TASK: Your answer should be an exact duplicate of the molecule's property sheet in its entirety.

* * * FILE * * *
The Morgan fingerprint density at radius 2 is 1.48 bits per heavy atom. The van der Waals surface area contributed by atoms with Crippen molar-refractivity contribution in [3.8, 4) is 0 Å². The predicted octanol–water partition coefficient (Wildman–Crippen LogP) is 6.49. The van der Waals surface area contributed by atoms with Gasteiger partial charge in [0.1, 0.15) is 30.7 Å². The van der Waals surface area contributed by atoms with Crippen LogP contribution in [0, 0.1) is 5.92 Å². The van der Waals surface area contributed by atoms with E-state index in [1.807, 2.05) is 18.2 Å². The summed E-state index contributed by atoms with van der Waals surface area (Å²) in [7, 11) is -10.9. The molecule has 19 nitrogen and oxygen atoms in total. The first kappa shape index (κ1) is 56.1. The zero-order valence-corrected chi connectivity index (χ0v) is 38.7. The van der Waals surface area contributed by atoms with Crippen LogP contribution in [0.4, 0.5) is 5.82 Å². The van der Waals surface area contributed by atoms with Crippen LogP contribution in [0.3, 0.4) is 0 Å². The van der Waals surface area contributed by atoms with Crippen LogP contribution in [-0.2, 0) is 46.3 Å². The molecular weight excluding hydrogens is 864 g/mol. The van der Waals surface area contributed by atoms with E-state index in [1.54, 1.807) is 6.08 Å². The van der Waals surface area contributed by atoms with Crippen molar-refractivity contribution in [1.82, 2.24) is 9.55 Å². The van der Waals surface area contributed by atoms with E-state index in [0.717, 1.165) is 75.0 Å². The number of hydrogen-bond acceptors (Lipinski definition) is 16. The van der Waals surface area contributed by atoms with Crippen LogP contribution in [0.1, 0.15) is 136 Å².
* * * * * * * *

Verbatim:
The Morgan fingerprint density at radius 2 is 1.48 bits per heavy atom. The van der Waals surface area contributed by atoms with Crippen molar-refractivity contribution in [3.8, 4) is 0 Å². The predicted octanol–water partition coefficient (Wildman–Crippen LogP) is 6.49. The van der Waals surface area contributed by atoms with Gasteiger partial charge in [0.1, 0.15) is 30.7 Å². The van der Waals surface area contributed by atoms with Crippen LogP contribution in [0, 0.1) is 5.92 Å². The van der Waals surface area contributed by atoms with E-state index in [1.807, 2.05) is 18.2 Å². The summed E-state index contributed by atoms with van der Waals surface area (Å²) in [7, 11) is -10.9. The molecule has 19 nitrogen and oxygen atoms in total. The first kappa shape index (κ1) is 56.1. The zero-order valence-corrected chi connectivity index (χ0v) is 38.7. The van der Waals surface area contributed by atoms with Crippen LogP contribution in [0.4, 0.5) is 5.82 Å². The van der Waals surface area contributed by atoms with Crippen LogP contribution in [0.3, 0.4) is 0 Å². The van der Waals surface area contributed by atoms with Crippen LogP contribution in [-0.2, 0) is 46.3 Å². The molecular weight excluding hydrogens is 864 g/mol. The van der Waals surface area contributed by atoms with E-state index in [1.54, 1.807) is 6.08 Å². The van der Waals surface area contributed by atoms with Crippen molar-refractivity contribution in [1.82, 2.24) is 9.55 Å². The van der Waals surface area contributed by atoms with E-state index in [0.717, 1.165) is 75.0 Å². The number of hydrogen-bond acceptors (Lipinski definition) is 16. The van der Waals surface area contributed by atoms with Crippen LogP contribution in [0.1, 0.15) is 136 Å².